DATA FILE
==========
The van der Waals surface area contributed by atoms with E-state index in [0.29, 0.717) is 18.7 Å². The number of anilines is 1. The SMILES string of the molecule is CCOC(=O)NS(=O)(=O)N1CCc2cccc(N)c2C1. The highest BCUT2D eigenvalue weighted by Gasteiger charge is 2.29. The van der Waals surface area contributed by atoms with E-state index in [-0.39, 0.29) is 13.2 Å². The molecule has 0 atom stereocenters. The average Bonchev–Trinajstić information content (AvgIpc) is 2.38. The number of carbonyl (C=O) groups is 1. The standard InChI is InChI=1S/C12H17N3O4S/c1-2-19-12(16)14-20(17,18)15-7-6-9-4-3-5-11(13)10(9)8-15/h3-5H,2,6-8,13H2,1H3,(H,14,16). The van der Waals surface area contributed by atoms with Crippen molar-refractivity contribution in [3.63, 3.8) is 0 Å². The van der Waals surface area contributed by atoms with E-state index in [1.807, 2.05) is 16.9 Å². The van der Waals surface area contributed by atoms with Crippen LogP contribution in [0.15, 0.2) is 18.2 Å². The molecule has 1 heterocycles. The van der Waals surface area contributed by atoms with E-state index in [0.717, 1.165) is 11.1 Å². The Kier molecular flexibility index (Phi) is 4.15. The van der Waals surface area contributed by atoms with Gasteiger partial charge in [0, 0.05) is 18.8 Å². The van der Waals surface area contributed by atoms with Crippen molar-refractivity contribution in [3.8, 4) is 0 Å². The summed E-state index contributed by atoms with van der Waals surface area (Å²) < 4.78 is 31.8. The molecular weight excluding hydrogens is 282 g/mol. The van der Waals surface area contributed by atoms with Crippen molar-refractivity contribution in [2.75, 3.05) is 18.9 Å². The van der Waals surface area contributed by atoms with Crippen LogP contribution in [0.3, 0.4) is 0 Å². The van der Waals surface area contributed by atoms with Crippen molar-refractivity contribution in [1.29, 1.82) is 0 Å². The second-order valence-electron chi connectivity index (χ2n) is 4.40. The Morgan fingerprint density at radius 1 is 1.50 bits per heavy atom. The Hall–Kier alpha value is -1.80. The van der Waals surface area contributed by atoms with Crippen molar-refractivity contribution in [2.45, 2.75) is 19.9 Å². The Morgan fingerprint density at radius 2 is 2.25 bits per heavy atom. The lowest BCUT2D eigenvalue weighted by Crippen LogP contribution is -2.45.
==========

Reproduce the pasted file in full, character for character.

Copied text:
The van der Waals surface area contributed by atoms with E-state index in [0.29, 0.717) is 18.7 Å². The number of anilines is 1. The SMILES string of the molecule is CCOC(=O)NS(=O)(=O)N1CCc2cccc(N)c2C1. The highest BCUT2D eigenvalue weighted by Gasteiger charge is 2.29. The van der Waals surface area contributed by atoms with E-state index in [-0.39, 0.29) is 13.2 Å². The molecule has 0 atom stereocenters. The average Bonchev–Trinajstić information content (AvgIpc) is 2.38. The number of carbonyl (C=O) groups is 1. The standard InChI is InChI=1S/C12H17N3O4S/c1-2-19-12(16)14-20(17,18)15-7-6-9-4-3-5-11(13)10(9)8-15/h3-5H,2,6-8,13H2,1H3,(H,14,16). The van der Waals surface area contributed by atoms with Crippen molar-refractivity contribution in [3.63, 3.8) is 0 Å². The van der Waals surface area contributed by atoms with E-state index in [1.807, 2.05) is 16.9 Å². The van der Waals surface area contributed by atoms with Crippen LogP contribution in [0.15, 0.2) is 18.2 Å². The molecule has 1 heterocycles. The van der Waals surface area contributed by atoms with E-state index in [0.717, 1.165) is 11.1 Å². The Kier molecular flexibility index (Phi) is 4.15. The van der Waals surface area contributed by atoms with Gasteiger partial charge in [0, 0.05) is 18.8 Å². The van der Waals surface area contributed by atoms with Crippen molar-refractivity contribution in [3.8, 4) is 0 Å². The summed E-state index contributed by atoms with van der Waals surface area (Å²) < 4.78 is 31.8. The molecular weight excluding hydrogens is 282 g/mol. The van der Waals surface area contributed by atoms with Crippen molar-refractivity contribution in [2.75, 3.05) is 18.9 Å². The van der Waals surface area contributed by atoms with Crippen LogP contribution in [0.3, 0.4) is 0 Å². The van der Waals surface area contributed by atoms with Crippen molar-refractivity contribution in [1.29, 1.82) is 0 Å². The second-order valence-electron chi connectivity index (χ2n) is 4.40. The Morgan fingerprint density at radius 1 is 1.50 bits per heavy atom. The Hall–Kier alpha value is -1.80. The van der Waals surface area contributed by atoms with Crippen molar-refractivity contribution in [2.45, 2.75) is 19.9 Å². The Morgan fingerprint density at radius 2 is 2.25 bits per heavy atom. The lowest BCUT2D eigenvalue weighted by Crippen LogP contribution is -2.45.